Family traditions make holidays special

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Lopinto House in Hattiesburg Historic Neighborhood.

As we get closer to Christmas, the family rituals we observed when I was growing up come to mind. Some of these we continued to observe as adults with our own families, some not.

 One I wrote about earlier was going to spend Christmas with grandparents. Those were very special times that I regret my own children didn’t have. We never lived close enough to my parents to make visiting at holidays reasonable, and I know my kids missed out on a significant experience that would have created deeper bonds with their grandparents.

 A tradition I did keep, however, was making Christmas cookies. When I was growing up, we always saved a day before Christmas to make cookies using Great-Grandma Venrick’s sugar cookie recipe. The dough was rolled out flat and the cookies cut out in shapes such as candy canes, trees, gingerbread men, wreaths and so on.

Once baked, the cookies were decorated with red, green and white icing as well as sprinkles of various kinds.

 As we kids got older and became involved with boyfriends or girlfriends, they had to be included in the cookie making tradition. It was a requirement, just as it was required for all serious potential mates to go to Norcatur, Kansas, home to both sides of our family, for Memorial Day to meet – and pass muster from – the extended family.

Just as some serious suitors did not pass the Memorial Day test, many more special friends fell by the wayside as the result of not getting into the expected spirit of cookie making. Did some think cookie making wasn’t what guys did? Too bad – that’s what was expected of those who wanted to be around our family.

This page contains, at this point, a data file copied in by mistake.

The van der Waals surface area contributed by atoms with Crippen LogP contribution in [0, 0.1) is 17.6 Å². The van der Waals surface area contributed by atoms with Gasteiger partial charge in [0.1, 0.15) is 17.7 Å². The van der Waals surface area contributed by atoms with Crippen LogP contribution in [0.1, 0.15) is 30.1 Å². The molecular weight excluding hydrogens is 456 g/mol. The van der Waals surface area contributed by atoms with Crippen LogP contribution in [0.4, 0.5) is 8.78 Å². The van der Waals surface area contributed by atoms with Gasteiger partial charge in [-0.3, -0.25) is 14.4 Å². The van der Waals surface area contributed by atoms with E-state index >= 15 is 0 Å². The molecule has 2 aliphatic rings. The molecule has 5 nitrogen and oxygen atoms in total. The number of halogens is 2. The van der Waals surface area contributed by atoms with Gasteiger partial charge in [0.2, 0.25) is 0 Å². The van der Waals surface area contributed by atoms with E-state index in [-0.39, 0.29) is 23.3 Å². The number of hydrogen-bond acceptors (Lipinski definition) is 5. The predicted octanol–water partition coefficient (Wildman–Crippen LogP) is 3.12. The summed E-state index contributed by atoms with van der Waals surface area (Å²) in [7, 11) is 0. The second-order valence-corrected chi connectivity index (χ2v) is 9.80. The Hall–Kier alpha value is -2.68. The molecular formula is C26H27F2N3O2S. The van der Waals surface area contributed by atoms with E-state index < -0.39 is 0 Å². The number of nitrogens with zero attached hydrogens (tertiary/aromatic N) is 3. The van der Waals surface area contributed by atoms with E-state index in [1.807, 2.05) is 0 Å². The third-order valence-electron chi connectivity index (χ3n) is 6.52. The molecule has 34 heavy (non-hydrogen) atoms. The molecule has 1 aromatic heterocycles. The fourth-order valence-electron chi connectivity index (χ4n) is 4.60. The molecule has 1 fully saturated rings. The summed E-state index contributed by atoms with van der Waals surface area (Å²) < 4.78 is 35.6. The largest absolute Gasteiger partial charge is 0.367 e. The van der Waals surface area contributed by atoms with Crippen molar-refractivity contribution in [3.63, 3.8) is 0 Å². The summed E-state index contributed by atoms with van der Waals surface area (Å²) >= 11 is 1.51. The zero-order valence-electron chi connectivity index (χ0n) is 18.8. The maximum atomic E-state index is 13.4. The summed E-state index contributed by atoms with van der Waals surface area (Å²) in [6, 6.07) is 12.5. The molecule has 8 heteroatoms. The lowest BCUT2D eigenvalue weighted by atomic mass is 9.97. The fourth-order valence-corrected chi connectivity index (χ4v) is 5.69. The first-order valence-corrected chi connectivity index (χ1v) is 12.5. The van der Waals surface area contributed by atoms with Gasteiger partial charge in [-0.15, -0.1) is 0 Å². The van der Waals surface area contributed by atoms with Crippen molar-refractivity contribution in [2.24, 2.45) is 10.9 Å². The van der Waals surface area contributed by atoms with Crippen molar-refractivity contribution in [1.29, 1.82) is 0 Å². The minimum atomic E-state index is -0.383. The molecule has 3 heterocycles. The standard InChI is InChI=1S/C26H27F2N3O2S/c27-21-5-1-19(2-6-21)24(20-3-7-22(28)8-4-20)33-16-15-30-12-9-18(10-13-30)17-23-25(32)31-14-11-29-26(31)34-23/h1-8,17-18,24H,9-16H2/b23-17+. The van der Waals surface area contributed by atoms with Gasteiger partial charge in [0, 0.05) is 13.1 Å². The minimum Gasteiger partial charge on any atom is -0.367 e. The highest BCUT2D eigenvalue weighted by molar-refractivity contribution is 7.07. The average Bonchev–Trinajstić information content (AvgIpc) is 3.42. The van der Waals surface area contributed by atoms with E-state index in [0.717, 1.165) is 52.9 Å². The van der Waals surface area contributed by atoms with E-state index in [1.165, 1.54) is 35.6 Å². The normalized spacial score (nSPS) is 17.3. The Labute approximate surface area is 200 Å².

One Christmas cookie making I remember when I was home from college was when our only brother brought his fiancé to the annual event. I think she was a little overwhelmed by all of us girls – 3 still home at that time – and our various friends. Okay, I’ll admit it — we probably acted out to the point that rising to the challenge of a bunch of rowdy, wisecracking cookie makers was a bit much.

 When she was in 11th or 12th grade, our daughter brought a friend to family Christmas cookie making. She’d been going out some with this boy, who happened to be Jewish. Later she told me he was rather touched by the whole idea of being included in a family Christmas tradition so unlike anything he’d previously experienced for Hanakkuh.

 Ken used to make cookies for Christmas, but he made a variety of kinds, never the cut out sugar cookies. Now, neither one of us make Christmas cookies, and while I miss it, I have the warm memories of those days of Christmas past.

 

 

 

 

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